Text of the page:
Is there software that can apply keywords to annotations?

My question is similar to another recent topic on this board about tools for annotating and then extracting notes from PDFs. I am new to the board and Scrivener, I hope I am not touching on an old and tired topic.

I am unable to find a software solution for the type of annotation and note taking that I would like to use in my research. My primary source materials are scientific journal articles. I am not attracted to tools that allow highlighting and editing of PDFs, even if annotations can be exported. LiquidText looks beautifully implemented, but doesn’t appear to scale well for a project that contains 50 to 100 associated publications. In addition, I regularly encounter PDFs that are faulty, where text selection is broken or yields garbled text.

When possible, I prefer to capture the HTML or RTF version of articles from journal publisher websites. I may begin using Markdown. I am currently leveraging the built-in capabilities of DEVONthink Pro to capture, organize, and search the content. This approach is imperfect, as some journals do not provide an HTML version of their publications. In current practice, I have a confusing mixture of note taking approaches.

Of the many different note taking tools I have explored, Scrivener comes nearest to the required feature set. Scrivener’s support for keywords, meta data, and inline and linked annotations looks quite powerful. Combined with the Outliner view, collections, and the flexible export options, it comes so close to my needs. What is missing? The main gap, as with other tools, is that keywords are applied to an entire document, rather than arbitrary text runs within a document.

Assume I am working with a program like Scrivener, I would like to apply an inline annotation and include a keyword along with the annotation. In its simplest form, the annotation would be the keyword(s) applied to a block of selected text. But sometimes I may want to include a personal comment or my own more concise version of the original text block. Over time, across a body of journal articles, I could create a collection that gathers all the annotated text blocks associated with user-specified keyword(s), along with any of my associated comments. The icing on top would be if selected graphic elements (i.e. data figures) could be annotated and “collected”. There are additional meta data that would be provided: the bibliographic source, PubMed ID, DOI, Year, First Author, a link back to the annotation in the document, and so forth.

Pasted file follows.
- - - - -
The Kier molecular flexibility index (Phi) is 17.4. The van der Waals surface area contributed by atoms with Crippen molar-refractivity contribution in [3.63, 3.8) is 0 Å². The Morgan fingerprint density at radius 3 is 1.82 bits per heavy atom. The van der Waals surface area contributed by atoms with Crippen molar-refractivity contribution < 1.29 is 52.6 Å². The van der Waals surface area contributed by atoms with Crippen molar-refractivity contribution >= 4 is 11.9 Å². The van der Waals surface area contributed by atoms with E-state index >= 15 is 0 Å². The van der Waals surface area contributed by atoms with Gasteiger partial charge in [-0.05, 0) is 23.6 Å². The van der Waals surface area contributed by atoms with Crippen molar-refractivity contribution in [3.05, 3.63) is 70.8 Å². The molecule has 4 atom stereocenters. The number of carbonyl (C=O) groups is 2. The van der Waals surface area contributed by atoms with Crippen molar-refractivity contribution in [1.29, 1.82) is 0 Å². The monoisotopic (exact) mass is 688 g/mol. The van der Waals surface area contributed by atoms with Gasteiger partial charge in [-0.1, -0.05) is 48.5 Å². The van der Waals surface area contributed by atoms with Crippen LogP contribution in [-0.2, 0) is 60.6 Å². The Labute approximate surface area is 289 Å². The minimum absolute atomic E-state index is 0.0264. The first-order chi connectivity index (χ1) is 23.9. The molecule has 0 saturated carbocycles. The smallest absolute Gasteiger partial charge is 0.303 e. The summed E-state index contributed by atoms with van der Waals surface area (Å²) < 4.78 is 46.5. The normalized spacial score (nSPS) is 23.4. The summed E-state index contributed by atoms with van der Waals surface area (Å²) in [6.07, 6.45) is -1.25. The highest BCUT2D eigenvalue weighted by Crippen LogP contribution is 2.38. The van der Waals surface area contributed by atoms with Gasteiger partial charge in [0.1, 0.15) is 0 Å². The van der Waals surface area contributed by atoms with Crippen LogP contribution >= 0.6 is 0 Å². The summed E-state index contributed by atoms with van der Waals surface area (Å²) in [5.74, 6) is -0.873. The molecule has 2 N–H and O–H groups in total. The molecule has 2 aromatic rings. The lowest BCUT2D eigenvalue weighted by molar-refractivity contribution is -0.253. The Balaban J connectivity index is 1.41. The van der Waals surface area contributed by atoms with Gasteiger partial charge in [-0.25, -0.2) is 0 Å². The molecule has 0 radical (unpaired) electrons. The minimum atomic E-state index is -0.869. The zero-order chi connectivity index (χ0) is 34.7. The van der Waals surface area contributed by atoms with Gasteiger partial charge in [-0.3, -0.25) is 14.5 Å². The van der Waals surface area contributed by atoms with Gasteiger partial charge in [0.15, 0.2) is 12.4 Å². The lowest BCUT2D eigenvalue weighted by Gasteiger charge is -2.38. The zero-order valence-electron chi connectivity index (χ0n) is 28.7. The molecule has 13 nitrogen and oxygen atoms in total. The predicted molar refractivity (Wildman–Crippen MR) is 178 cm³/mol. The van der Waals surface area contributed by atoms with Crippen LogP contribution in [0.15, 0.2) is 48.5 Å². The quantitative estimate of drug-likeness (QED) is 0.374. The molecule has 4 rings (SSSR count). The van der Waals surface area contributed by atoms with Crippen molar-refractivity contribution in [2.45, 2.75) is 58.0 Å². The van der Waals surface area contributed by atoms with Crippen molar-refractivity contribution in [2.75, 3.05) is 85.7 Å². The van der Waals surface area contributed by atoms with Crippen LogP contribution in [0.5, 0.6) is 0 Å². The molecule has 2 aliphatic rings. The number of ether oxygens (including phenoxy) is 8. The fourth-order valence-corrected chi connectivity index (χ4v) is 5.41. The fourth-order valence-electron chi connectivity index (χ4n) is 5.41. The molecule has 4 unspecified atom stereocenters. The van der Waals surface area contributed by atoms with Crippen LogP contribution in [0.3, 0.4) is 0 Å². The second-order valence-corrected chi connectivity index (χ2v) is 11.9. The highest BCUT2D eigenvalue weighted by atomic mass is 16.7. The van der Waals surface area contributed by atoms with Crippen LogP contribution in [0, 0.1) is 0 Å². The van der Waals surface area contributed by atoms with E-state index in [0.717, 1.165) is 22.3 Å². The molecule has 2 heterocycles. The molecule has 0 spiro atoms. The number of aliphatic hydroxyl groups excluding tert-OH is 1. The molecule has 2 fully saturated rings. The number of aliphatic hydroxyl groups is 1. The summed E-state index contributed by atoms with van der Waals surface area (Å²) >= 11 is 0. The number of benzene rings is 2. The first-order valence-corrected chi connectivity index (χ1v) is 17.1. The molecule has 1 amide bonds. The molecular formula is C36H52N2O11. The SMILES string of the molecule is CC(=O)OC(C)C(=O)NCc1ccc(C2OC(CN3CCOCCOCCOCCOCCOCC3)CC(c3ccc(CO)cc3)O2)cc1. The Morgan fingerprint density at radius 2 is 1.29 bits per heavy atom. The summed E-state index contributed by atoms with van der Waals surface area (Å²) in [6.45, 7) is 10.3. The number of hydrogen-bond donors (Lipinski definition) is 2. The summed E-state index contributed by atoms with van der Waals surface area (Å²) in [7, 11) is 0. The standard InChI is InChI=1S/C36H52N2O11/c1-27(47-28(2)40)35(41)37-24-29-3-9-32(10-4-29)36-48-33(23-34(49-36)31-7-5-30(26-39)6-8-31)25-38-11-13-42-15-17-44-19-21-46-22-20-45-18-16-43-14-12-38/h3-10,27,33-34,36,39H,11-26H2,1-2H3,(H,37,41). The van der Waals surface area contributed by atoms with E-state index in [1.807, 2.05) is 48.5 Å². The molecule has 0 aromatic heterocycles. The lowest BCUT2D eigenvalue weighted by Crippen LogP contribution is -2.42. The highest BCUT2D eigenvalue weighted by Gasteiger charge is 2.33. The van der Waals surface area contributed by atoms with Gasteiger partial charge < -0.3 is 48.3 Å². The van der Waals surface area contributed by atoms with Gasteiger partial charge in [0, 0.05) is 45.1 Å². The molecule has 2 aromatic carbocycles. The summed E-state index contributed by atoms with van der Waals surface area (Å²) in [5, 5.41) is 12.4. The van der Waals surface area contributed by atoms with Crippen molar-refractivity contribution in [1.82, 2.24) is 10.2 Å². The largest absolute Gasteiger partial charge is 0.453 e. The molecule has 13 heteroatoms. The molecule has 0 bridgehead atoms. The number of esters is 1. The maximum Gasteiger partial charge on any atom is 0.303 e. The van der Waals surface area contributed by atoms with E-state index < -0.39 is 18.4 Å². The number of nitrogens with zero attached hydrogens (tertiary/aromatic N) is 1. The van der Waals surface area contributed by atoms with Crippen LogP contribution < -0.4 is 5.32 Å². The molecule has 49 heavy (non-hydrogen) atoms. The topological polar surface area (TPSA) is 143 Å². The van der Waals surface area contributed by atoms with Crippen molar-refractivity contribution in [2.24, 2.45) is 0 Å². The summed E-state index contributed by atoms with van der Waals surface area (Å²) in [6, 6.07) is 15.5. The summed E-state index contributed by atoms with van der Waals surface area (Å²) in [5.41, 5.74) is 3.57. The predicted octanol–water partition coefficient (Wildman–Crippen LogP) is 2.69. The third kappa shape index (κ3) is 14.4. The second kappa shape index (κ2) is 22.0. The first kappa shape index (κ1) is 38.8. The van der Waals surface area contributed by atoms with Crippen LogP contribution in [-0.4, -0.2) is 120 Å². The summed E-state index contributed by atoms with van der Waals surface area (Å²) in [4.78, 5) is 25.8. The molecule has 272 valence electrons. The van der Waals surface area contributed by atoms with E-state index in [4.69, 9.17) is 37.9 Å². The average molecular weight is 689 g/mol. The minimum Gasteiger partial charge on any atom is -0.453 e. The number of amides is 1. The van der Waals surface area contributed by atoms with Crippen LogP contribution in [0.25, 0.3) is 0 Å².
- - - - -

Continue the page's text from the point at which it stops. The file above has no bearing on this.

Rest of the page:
Some example keywords:
Therapeutic Hypothesis
Patient Population
Trial Results
Biochemical Assay
Cellular Assay
Rodent GOF
Rodent LOF
Idea for Follow-up

I could almost do this now with Scrivener. I would have to stringently apply my own keywords (no typos) to inline annotations. I could copy the document snippet and use it as the content for my inline annotation, allowing its later extraction. But that is a lot of gymnastics and it is impractical to manage a controlled term keyword list manually.

My own solution to this problem is to remember that a “document” is an arbitrary construct. It can be as long or as short as needed. If a journal article is relevant to five topics, I can create five notes as easily as one.

(In practice, what I actually do is create one note and split it, since the pieces then inherit the bibliographical metadata.)

Back in the pre-computer days, students were instructed to take notes on index cards, one topic per card. That method transfers to Scrivener more or less exactly.


I have considered this. But then I feel I am doing more of the work, not the software. Is the origin of the annotated snippet trackable, can you easily return to its context? The root level of the organization system, whatever the software, will be brimming with snippets.

I experimented with OminOutliner, where each top level entry represents a publication with columns for Author, Year, Title. The child rows are the annotated snippets. For assignment of keywords, I used a column containing a Pop-up List data type. But OmniOutliner only allows selection of one item from the list, I cannot apply multiple keywords. Between that issue and this not be a full-featured solution, I gave up on OO.